A Word In Edgewise: June In October – Listen To The Wedding Bells
When I typed into Google, “How many states have…”, the first choice was; “…have gay marriage.” It showed thirty states and the District of Columbia now allowing same-sex marriage as of press time, and barriers are being breached at a breath-taking rate.
In 1967, Loving v. Virginia finally broke the racial barrier, permitting adults of whatever origin or color to marry legally in the United States. Alabama, in 2000, was the last state to remove such laws from its books, and bans same-sex marriage today.
But it’s been legal here in Minnesota since 2013, when the first licenses were issued on August first. While I found that thrilling, and am delighted for all the young couples that can now enjoy this right and privilege, I’m moved equally by the number of couples, together for years, that are finally able to wed.
I attended the wedding of two friends and their kids last fall, one of whom wrote recently words to the effect of, “Our first anniversary–feels more like twenty-five years!” And it was, indeed. Their love, intention, and commitment had made a marriage of a quarter century. Another couple was married last February 14, the anniversary of their actual joining together. Thirty-three years together and counting.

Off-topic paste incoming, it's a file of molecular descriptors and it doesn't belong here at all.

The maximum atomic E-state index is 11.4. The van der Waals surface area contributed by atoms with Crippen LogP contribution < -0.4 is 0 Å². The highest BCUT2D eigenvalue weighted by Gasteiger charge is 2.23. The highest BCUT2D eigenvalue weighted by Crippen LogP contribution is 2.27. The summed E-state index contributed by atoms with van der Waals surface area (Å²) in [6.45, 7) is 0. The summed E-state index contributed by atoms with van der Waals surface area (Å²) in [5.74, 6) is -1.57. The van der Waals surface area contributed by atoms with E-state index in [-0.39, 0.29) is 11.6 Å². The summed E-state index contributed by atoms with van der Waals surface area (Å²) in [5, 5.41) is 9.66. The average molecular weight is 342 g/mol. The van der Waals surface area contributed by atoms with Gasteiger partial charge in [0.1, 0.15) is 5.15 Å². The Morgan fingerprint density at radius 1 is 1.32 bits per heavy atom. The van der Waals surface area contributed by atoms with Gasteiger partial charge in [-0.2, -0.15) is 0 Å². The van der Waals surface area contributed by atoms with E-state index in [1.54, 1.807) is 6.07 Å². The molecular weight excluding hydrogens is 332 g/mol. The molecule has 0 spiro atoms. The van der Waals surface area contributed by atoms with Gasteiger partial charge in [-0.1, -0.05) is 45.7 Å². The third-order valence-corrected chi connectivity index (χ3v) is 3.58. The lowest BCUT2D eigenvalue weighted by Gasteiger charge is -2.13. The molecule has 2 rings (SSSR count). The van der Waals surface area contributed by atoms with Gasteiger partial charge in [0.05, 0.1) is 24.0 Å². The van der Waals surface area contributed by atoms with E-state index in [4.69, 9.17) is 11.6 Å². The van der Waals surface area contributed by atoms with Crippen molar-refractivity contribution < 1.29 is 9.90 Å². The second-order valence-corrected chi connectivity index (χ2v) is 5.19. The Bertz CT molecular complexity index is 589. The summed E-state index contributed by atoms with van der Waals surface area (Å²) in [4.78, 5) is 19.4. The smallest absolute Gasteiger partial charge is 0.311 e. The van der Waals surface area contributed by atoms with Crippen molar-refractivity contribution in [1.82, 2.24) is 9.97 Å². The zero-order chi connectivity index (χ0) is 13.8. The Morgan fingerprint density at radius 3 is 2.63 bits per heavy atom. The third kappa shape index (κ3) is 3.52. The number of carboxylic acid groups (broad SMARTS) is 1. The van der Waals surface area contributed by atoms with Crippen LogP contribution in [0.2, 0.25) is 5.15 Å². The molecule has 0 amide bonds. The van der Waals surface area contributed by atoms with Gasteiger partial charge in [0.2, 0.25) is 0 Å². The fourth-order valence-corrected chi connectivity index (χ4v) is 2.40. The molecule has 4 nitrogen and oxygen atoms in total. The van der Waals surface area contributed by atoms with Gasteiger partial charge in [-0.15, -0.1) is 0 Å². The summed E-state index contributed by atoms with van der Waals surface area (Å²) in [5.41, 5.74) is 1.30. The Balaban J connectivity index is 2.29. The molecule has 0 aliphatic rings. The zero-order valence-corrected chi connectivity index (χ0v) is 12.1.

Of course, neither of them have yet equaled the track record of 90-year-old Alice “Nonie” Dubes and 91-year-old Vivian Doyack who, after 72 years together were married in Davenport, Iowa, this September. As the local newspaper reported, “Vivian wore pink, Nonie wore taupe, and the two held hands in their wheelchairs during the ceremony.”
Then there’s Paul Huff, 73, and Tom Woijtowick, 66, of Lewiston, Montana, who married recently after a committed 30-year relationship. Once married, Catholic officials announced they would have to sign a statement supporting the concept of marriage as a union of a man and a woman and pledge to get a divorce and cease living together, or leave the church.
While Huff and Wojtowick are an example of long-standing love and commitment, they also reflect the kind of thinking—still prevalent—embodied in the case of Alabama and its outdated miscegenation laws.
So while we wish great happiness to all those entering marriage today, let’s not forget that there is still a long road ahead for equality for all.